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Ant Group Wins China Approval for Hong Kong IPO Plan

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Ant Group Wins China Approval for Hong Kong IPO Plan

  • China securities commission gives green light for IPO hearing
  • Jack Ma’s Ant is seeking Hong Kong listing hearing Monday
Watch: Ant Group has reportedly won approval from the Chinese Securities Regulatory Commission for its Hong Kong listing.

Jack Ma’s Ant Group Co. won a key approval from the China Securities Regulatory Commission for its listing in Hong Kong, paving the way for what could be the world’s biggest initial public offering.

The Chinese regulator has given Ant a green light to seek a listing hearing with Hong Kong Exchanges and Clearing Ltd., according to a notice on the commission’s website. A Hong Kong hearing could happen as soon as Monday, according to people familiar with the matter, requesting not to be named because the information is private.

Ant still has to complete its registration for the Shanghai leg of the IPO. The Shanghai exchange website shows that Ant submitted an application for a listing on the tech-focused STAR board on Sept. 22. The China securities watchdog has 20 working days to accept or reject the registration. The exchange itself has already approved the listing.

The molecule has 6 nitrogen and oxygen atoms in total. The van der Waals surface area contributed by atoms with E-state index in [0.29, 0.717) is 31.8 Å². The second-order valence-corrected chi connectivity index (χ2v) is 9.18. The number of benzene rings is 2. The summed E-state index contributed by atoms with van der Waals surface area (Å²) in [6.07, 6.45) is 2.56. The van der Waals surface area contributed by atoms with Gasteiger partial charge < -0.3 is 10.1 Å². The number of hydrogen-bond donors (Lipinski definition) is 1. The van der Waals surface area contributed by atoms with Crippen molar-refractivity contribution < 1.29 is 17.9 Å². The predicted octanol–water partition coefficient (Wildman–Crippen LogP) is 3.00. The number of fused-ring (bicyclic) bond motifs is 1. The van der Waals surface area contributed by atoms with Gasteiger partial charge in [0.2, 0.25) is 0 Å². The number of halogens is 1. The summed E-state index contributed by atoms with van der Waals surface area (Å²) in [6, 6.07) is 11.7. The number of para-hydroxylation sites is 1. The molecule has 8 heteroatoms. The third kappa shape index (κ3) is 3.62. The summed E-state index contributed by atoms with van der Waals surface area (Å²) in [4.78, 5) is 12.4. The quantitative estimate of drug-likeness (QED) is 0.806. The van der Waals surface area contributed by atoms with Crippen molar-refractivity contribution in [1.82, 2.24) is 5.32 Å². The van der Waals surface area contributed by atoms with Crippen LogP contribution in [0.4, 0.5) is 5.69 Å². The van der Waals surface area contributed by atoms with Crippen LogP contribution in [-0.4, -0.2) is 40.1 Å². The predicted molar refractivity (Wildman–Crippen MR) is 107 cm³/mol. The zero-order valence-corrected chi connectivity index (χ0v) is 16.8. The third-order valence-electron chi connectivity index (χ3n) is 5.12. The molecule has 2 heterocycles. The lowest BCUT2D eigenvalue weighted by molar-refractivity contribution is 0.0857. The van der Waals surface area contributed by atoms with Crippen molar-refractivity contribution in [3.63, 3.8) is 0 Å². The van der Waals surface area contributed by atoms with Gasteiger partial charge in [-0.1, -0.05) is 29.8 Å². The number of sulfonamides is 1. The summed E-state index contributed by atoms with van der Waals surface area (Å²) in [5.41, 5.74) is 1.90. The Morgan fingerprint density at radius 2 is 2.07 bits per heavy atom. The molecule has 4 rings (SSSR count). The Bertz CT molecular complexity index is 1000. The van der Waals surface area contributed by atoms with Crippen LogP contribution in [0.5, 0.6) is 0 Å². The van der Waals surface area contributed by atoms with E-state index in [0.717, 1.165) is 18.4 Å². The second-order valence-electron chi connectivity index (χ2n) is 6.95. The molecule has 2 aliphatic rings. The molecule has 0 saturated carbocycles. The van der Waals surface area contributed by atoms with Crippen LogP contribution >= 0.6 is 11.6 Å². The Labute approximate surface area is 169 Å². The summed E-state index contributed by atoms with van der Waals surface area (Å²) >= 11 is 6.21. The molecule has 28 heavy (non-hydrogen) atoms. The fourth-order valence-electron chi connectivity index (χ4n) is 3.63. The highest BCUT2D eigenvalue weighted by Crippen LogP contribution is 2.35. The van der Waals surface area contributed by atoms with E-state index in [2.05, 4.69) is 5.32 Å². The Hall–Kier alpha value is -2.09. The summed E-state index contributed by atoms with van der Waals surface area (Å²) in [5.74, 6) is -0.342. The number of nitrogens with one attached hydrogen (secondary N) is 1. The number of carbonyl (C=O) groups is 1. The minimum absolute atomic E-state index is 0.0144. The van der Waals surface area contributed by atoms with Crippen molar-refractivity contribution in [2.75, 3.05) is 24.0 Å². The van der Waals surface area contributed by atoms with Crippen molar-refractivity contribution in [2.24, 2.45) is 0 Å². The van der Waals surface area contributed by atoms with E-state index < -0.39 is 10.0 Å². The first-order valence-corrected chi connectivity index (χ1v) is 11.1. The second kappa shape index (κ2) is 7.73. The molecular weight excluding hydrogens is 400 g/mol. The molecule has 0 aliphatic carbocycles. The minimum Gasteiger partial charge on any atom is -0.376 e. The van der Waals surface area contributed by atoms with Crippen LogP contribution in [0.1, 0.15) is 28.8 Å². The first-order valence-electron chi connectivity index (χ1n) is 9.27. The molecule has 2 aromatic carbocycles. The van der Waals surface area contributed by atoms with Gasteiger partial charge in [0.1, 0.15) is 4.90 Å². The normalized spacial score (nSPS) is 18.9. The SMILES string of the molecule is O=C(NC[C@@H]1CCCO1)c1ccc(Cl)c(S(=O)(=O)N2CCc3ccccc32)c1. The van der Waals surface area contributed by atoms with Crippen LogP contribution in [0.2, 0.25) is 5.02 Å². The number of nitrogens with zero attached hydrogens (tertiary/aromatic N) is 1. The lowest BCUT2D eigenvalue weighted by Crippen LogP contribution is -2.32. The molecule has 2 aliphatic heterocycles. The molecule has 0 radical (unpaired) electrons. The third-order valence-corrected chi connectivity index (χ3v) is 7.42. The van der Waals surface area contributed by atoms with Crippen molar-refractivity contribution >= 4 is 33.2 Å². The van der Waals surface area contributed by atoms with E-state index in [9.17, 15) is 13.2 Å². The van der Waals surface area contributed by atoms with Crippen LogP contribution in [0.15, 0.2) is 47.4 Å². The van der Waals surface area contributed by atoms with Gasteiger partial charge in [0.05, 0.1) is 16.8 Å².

A representative for Ant declined to comment.

Alibaba Group Holding Ltd., which owns a third of Ant after spinning out the finance unit almost a decade ago, climbed 1.1% in Hong Kong Monday to HK$297.20. The benchmark index rose 0.60%.

The nod from China’s securities watchdog for the Hong Kong sale came later than expected, stirring speculation that Ant’s IPO was running into roadblocks. The company could raise about $35 billion from the dual listing in Hong Kong and Shanghai at a valuation of at least $280 billion, people have said.

Ant Group’s IPO could surpass Saudi Aramco’s record $29 billion sale last year, marking a win for the Hong Kong stock exchange that lost many of China’s tech stars to U.S. listings.

Ant won’t seek cornerstone investors for Hong Kong, but will invite big backers for its Shanghai sale to mitigate price fluctuations, people familiar have said. The Hangzhou-based firm is planning to issue new stock equal to about 11% to 15% of its outstanding shares and split the float evenly between Hong Kong and Shanghai.

— With assistance by Lulu Yilun Chen, and Zheng Li

(Updates with official notice from CSRC in the first two paragraphs.)